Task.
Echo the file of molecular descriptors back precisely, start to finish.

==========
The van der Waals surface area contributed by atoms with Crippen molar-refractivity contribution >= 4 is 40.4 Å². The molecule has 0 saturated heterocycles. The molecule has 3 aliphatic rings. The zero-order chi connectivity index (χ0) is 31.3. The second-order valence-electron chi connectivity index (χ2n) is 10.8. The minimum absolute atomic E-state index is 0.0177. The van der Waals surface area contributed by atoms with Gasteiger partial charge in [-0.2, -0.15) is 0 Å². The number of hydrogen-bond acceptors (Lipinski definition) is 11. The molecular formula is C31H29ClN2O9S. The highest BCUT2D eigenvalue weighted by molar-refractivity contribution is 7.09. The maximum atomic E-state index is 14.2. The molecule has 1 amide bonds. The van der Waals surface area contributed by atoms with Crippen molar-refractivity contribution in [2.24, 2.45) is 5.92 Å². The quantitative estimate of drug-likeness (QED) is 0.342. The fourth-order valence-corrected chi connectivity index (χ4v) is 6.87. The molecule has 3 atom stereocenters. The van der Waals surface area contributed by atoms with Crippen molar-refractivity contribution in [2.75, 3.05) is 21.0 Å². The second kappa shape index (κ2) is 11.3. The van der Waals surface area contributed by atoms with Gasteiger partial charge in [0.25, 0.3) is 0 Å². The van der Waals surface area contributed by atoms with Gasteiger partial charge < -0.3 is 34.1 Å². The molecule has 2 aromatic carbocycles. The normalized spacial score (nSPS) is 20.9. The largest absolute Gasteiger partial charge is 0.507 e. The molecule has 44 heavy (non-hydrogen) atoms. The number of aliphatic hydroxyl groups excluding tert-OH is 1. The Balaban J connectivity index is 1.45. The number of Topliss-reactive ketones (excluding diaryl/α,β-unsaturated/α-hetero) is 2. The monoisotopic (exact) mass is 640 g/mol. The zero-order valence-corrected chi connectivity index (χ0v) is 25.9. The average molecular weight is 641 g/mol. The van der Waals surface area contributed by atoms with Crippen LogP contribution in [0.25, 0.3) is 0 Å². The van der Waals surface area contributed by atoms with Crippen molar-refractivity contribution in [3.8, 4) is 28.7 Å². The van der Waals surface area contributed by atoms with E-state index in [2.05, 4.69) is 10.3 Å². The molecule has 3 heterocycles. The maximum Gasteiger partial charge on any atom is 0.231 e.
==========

The van der Waals surface area contributed by atoms with Crippen molar-refractivity contribution >= 4 is 40.4 Å². The molecule has 0 saturated heterocycles. The molecule has 3 aliphatic rings. The zero-order chi connectivity index (χ0) is 31.3. The second-order valence-electron chi connectivity index (χ2n) is 10.8. The minimum absolute atomic E-state index is 0.0177. The van der Waals surface area contributed by atoms with Gasteiger partial charge in [-0.2, -0.15) is 0 Å². The number of hydrogen-bond acceptors (Lipinski definition) is 11. The molecular formula is C31H29ClN2O9S. The highest BCUT2D eigenvalue weighted by molar-refractivity contribution is 7.09. The maximum atomic E-state index is 14.2. The molecule has 1 amide bonds. The van der Waals surface area contributed by atoms with Crippen molar-refractivity contribution in [2.24, 2.45) is 5.92 Å². The quantitative estimate of drug-likeness (QED) is 0.342. The fourth-order valence-corrected chi connectivity index (χ4v) is 6.87. The molecule has 3 atom stereocenters. The van der Waals surface area contributed by atoms with Crippen molar-refractivity contribution in [2.75, 3.05) is 21.0 Å². The second kappa shape index (κ2) is 11.3. The van der Waals surface area contributed by atoms with Gasteiger partial charge in [0.25, 0.3) is 0 Å². The van der Waals surface area contributed by atoms with Gasteiger partial charge < -0.3 is 34.1 Å². The molecule has 2 aromatic carbocycles. The normalized spacial score (nSPS) is 20.9. The largest absolute Gasteiger partial charge is 0.507 e. The molecule has 44 heavy (non-hydrogen) atoms. The number of aliphatic hydroxyl groups excluding tert-OH is 1. The Balaban J connectivity index is 1.45. The number of Topliss-reactive ketones (excluding diaryl/α,β-unsaturated/α-hetero) is 2. The monoisotopic (exact) mass is 640 g/mol. The zero-order valence-corrected chi connectivity index (χ0v) is 25.9. The average molecular weight is 641 g/mol. The van der Waals surface area contributed by atoms with Crippen LogP contribution in [0.25, 0.3) is 0 Å². The van der Waals surface area contributed by atoms with Crippen molar-refractivity contribution in [3.8, 4) is 28.7 Å². The van der Waals surface area contributed by atoms with E-state index in [2.05, 4.69) is 10.3 Å². The molecule has 3 heterocycles. The maximum Gasteiger partial charge on any atom is 0.231 e.